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Forest Service Chief Tidwell Tours New York City’s Urban Forests

Volunteers work during a MillionTreesNYC fall planting day in New York City. (New York City Department of Parks and Recreation Photo/ Malcolm Pinckney,)

Volunteers work during a MillionTreesNYC fall planting day in New York City. (New York City Department of Parks and Recreation Photo/ Malcolm Pinckney,)

When most people think of urban forestry in New York, they usually evoke Central Park, Frederick Olmstead’s crown jewel that covers 843 acres in the middle of bustling Manhattan.

Most people, however, would only have a small part of the overall picture  – New York City manages 29,000 acres of parkland and urban forest overall. That includes nearly 600,000 street trees, more than 1,400 acres of wetlands and more than 5,000 acres of forest.

U.S. Forest Service Chief Tom Tidwell visited Forest Service staff working in New York recently to learn of the wide range of lands and issues that the agency is partnering on to provide a better quality of life to the tens of millions of people who call the Big Apple home.

The New York City Department of Parks and Recreation and Forest Service staff briefed the chief on everything from phyto technologies – the science and application of using plants to deal with environmental problems – to links between tree stewardship and civic engagement. Chief Tidwell toured a community garden, a “green streets” demonstration project that captures 10 times the stormwater runoff nearby fields of pavement do, and yes, even Central Park.

As the Forest Service’s Erika Svendsen explains, the agency is trying to strike a balance between the “gray, the green and the human.” She pointed to a stronger environmental ethic exhibited by more New Yorkers than most people realize, explaining that a taste for tree planting usually signals a larger ethic in civic pride.

“A woman sweeping the steps outside her house is a ‘cue to care,’ much like we look at indicator species in a national forest as being representative of overall forest health,” she said.

U.S. Forest Service Chief Tom Tidwell tours New York City with agency employees and representatives from the New York City Department of Park and Recreation. The Forest Service has placed a renewed emphasis on the health of America’s 100 million acres of urban forests. (U.S. Forest Service photo)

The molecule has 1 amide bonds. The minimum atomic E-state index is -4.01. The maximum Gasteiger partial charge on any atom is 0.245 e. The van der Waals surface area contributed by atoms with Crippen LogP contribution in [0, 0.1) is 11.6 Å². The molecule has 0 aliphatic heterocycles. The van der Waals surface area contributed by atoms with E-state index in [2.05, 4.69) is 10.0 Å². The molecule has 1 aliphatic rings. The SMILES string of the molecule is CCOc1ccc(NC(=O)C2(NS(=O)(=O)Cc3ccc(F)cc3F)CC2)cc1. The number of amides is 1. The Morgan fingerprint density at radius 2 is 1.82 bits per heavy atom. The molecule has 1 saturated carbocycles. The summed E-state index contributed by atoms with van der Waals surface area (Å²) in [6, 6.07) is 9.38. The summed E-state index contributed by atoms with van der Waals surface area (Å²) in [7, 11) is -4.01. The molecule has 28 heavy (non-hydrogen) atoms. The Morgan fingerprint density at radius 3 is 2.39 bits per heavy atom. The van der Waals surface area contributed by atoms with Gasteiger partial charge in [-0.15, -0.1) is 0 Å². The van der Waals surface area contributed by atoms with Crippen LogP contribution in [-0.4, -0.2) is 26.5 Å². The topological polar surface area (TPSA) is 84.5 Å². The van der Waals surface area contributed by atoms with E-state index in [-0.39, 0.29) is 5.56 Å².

U.S. Forest Service Chief Tom Tidwell tours New York City with agency employees and representatives from the New York City Department of Park and Recreation. The Forest Service has placed a renewed emphasis on the health of America’s 100 million acres of urban forests. (U.S. Forest Service photo)

“We’re looking at New York City as a forest,” said the Forest Service’s Lindsay Campbell, pointing to the interconnectedness between the city’s trees, its waterways, its vacant lots and its people.

The city – in partnership with the nonprofit New York Restoration Project – is 662,000 trees along on its MillionTreesNYC initiative, and has reduced urban tree mortality by 50 percent. The city is also working with the Forest Service on building a network of scientists and practitioners engaged in research and application on the urban forest.

And yes, the U.S. Forest Service – so often known primarily for its 193 million acres of forests and grasslands across the country – is right in the middle of these urban efforts. Considering that 80 percent of the American public now lives in urban areas, a renewed emphasis on America’s 100 million acres of urban forests is altogether fitting for this conservation agency.

3 Responses to “Forest Service Chief Tidwell Tours New York City’s Urban Forests”

  1. Hermelindo Perez says:

    Is anyone considering the electric wires which tall trees can reach, pear and cherry blossom trees can reach 25 ft in height easily. Those trees can raise the risk of sidewalk pedestrian electrocution? How about the presence of old, masonry type sewage lines, which can be broken by tree roots, causing underground contamination and financial damage to home owners. Be smart when you plant, only gas lines are being marked by city officials. How about including fruit trees and shrubs, for wild animals and some people to enjoy? Please consider small shrubs when planting, Euonymus, Dogwoods, Hydrangeas, Japanese maples,Rhododendrons, can be some nice choices. Cutting a side walk and putting a tree into a homeowners front, without any regard for the sewage lines or electric lines and without the opinion of that homeowner, might not be a friendly idea. I love trees but I don’t want to be liable for a person being electrocuted in front of my house or spend a fortune having to cut a tree in order to fix a sewage line.

  2. NRS Disgust says:

    Whoa, Lindsey, take your pseudo-science non-empiricism somewhere else. NYC isn’t a forest, doesn’t approximate a forest, doesn’t function as a forest and has no value as a forest (city yes, forest no). Why are the taxpayers paying for this nonsense? Why is the Northern Research Station not filling in behind research silviculturists, biologists, ecologists at its real labs and throwing money away here, Philly and Baltimore.

  3. Curious city dweller says:

    Looks like a mess in 30-50 years when the next Superstorm Sandy goes through – pines easy to windthrow. Do they sell chainsaws in those stores at Times Square I predict city dwellers will say, leave the forest in the forest, you know like the Catskills.

    Any danger in creating ecological traps? Pity the neotropicals that nest only to be predated on by cowbirds, rats and gray squirrels.

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